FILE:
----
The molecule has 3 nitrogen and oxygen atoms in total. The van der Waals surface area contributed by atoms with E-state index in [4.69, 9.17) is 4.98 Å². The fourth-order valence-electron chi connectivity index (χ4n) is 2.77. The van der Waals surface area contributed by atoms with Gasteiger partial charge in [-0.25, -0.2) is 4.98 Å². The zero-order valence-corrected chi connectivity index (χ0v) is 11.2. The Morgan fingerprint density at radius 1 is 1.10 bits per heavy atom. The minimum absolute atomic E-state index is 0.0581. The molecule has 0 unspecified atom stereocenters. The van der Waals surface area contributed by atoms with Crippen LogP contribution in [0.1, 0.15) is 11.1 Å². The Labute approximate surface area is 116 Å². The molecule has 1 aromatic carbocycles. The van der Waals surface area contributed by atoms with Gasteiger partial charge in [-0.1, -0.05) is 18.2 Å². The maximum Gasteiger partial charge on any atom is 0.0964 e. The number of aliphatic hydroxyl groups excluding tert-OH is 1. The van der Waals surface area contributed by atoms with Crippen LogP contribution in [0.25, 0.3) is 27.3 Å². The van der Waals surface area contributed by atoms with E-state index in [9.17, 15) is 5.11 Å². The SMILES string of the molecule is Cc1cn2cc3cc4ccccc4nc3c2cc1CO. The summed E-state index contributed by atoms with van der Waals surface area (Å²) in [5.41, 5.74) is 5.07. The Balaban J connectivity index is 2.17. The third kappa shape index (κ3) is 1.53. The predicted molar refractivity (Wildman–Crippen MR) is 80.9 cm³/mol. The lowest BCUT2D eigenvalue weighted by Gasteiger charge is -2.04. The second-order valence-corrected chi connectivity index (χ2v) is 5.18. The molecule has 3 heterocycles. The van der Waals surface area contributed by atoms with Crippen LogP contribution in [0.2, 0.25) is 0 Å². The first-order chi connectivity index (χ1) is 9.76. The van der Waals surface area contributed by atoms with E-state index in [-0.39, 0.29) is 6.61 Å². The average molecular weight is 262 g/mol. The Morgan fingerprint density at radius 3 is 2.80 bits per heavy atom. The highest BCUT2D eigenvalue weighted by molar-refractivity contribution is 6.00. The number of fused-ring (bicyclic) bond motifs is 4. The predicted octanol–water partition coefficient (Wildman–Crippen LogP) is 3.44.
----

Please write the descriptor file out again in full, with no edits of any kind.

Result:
The molecule has 3 nitrogen and oxygen atoms in total. The van der Waals surface area contributed by atoms with E-state index in [4.69, 9.17) is 4.98 Å². The fourth-order valence-electron chi connectivity index (χ4n) is 2.77. The van der Waals surface area contributed by atoms with Gasteiger partial charge in [-0.25, -0.2) is 4.98 Å². The zero-order valence-corrected chi connectivity index (χ0v) is 11.2. The Morgan fingerprint density at radius 1 is 1.10 bits per heavy atom. The minimum absolute atomic E-state index is 0.0581. The molecule has 0 unspecified atom stereocenters. The van der Waals surface area contributed by atoms with Crippen LogP contribution in [0.1, 0.15) is 11.1 Å². The Labute approximate surface area is 116 Å². The molecule has 1 aromatic carbocycles. The van der Waals surface area contributed by atoms with Gasteiger partial charge in [-0.1, -0.05) is 18.2 Å². The maximum Gasteiger partial charge on any atom is 0.0964 e. The number of aliphatic hydroxyl groups excluding tert-OH is 1. The van der Waals surface area contributed by atoms with Crippen LogP contribution in [0.25, 0.3) is 27.3 Å². The van der Waals surface area contributed by atoms with E-state index in [9.17, 15) is 5.11 Å². The SMILES string of the molecule is Cc1cn2cc3cc4ccccc4nc3c2cc1CO. The summed E-state index contributed by atoms with van der Waals surface area (Å²) in [5.41, 5.74) is 5.07. The Balaban J connectivity index is 2.17. The third kappa shape index (κ3) is 1.53. The predicted molar refractivity (Wildman–Crippen MR) is 80.9 cm³/mol. The lowest BCUT2D eigenvalue weighted by Gasteiger charge is -2.04. The second-order valence-corrected chi connectivity index (χ2v) is 5.18. The molecule has 3 heterocycles. The van der Waals surface area contributed by atoms with Crippen LogP contribution in [0.2, 0.25) is 0 Å². The first-order chi connectivity index (χ1) is 9.76. The van der Waals surface area contributed by atoms with E-state index in [-0.39, 0.29) is 6.61 Å². The average molecular weight is 262 g/mol. The Morgan fingerprint density at radius 3 is 2.80 bits per heavy atom. The highest BCUT2D eigenvalue weighted by molar-refractivity contribution is 6.00. The number of fused-ring (bicyclic) bond motifs is 4. The predicted octanol–water partition coefficient (Wildman–Crippen LogP) is 3.44.